Link to this page: https://www.socialistparty.org.uk/issue/144/7731
Tobogganing towards disaster
THE WORLD Economic Forum in Davos has been punctuated by the shrill pronouncements of the crusaders of capitalist triumphalism, Tony Blair and Bill Clinton. Both argued in their key-note speeches that it was the Anglo-Saxon economic model that was powering the world economy, adding that all other economic models should prostrate themselves before its 'success'.
For good measure they added that this globalised capitalism had to try and fulfil certain environmental and social responsibilities. Clinton and Blair may be triumphalist but they are forced to acknowledge, as fierce protests hit the genteel Swiss resort, that there is a large, restless section of society disenfranchised by and disenchanted with globalisation.
But this plea to be 'good' capitalists appears consumed by the other side of the globalisers' message. The Observer newspaper's theorist-in-chief, Will Hutton, commented that, in his eleventh visit to the Davos forum, the 'socially responsible' seminars were poorly attended. In contrast, huge attendances occurred at all the seminars on the internet and e-commerce sessions..
Hutton felt obliged to remark: "The 'hard' conversations are about how to maximise shareholder value and how to be a winner in the new economy."
But being a winner in this new economy means pursuing privatisation, deregulation and letting the market rip. The so-called new 'knowledge' economy based around e-commerce and internet stocks has created a further massive class divide in the world economy.
At the beginning of this new century some US internet entrepreneurs are enjoying obscene prosperity, as record-breaking stock market surges push internet shares - the so-called dot.com stocks - to many times the limit of what the companies could ever be worth. Yet, simultaneously over half the world's six billion population subsist on $3 a day or less.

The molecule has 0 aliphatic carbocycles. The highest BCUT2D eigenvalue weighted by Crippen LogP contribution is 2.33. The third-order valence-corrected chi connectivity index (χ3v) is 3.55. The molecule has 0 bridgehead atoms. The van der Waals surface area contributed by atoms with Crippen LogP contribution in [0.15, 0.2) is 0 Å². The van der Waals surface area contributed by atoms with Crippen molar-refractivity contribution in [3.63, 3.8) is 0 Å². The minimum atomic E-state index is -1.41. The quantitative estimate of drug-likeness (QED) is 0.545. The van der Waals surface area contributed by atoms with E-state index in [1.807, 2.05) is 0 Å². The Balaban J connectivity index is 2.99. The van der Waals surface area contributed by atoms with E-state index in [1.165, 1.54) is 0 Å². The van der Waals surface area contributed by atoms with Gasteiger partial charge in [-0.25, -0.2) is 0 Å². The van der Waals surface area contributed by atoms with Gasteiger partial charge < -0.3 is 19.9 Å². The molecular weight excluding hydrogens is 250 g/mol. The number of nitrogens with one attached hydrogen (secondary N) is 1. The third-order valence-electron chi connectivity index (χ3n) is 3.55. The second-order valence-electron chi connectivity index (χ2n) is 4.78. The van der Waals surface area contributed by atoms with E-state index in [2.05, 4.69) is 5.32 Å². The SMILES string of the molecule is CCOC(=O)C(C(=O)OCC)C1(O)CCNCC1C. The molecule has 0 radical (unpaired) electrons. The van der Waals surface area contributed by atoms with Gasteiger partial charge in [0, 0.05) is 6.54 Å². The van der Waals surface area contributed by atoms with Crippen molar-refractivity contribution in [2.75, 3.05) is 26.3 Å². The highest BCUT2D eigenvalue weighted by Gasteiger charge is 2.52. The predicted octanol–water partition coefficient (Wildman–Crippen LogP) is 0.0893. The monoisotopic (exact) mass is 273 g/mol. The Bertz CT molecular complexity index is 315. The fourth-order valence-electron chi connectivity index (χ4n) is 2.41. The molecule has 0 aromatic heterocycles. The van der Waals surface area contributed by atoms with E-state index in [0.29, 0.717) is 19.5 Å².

Blair and Clinton talk of the internet revolution liberating mankind. But the developed countries have just 16% of the world's population but boast 90% of internet users.
In Ethiopia a personal computer costs 15 times the average annual income. One suburb of New York - Manhattan - has more telephone lines than all of sub-Saharan Africa.
The advanced capitalist countries invest over $30 billion more annually in telecoms than the developing world does. This means that the USA has 660 phone lines per 1,000 people, while in China there are 70; in Chad, Somalia and Afghanistan there is only one phone per 1,000 people.
But even within developed countries and within the underdeveloped countries there are massive wealth disparities. The gap is widening between countries and within all countries. In newly emerging capitalist China, Sohu.com has brought its owner, Charles Ziang, a fortune worth $4.5 million.
The internet has been successfully used by those organising protests against this rapacious global capitalism wherever it meets; Seattle or Switzerland. But access to the internet is also being used by capitalism as an increasingly sharp tool in its exploitation of working-class people at home and more savagely abroad in underdeveloped countries.
The success of the US bubble economy has been wildly exaggerated by its apostles Clinton and Blair. Inevitably it will burst and the over-inflated dot.com shares will come to earth with a greater bump than a novice skier in Davos.
That's why they fear the growing protests against globalisation. Currently these protests are loose, internet-based constructions. But as the Seattle protests showed organised labour is starting to flex its muscles against global capitalism.
The protests against capitalism are still inchoate, but they are not just against environmental damage or social injustice - as important as those issues are - but they also show widespread questioning of the capitalist sytem - whether it is the Blair/Clinton model or the social capitalist model pursued in Europe. Workers' struggles in France, Germany and Seattle show that just as capitalism is intent on pursuing its agenda worldwide, workers are also beginning to resist and unite globally to stop it.
In The Socialist 4 February 2000: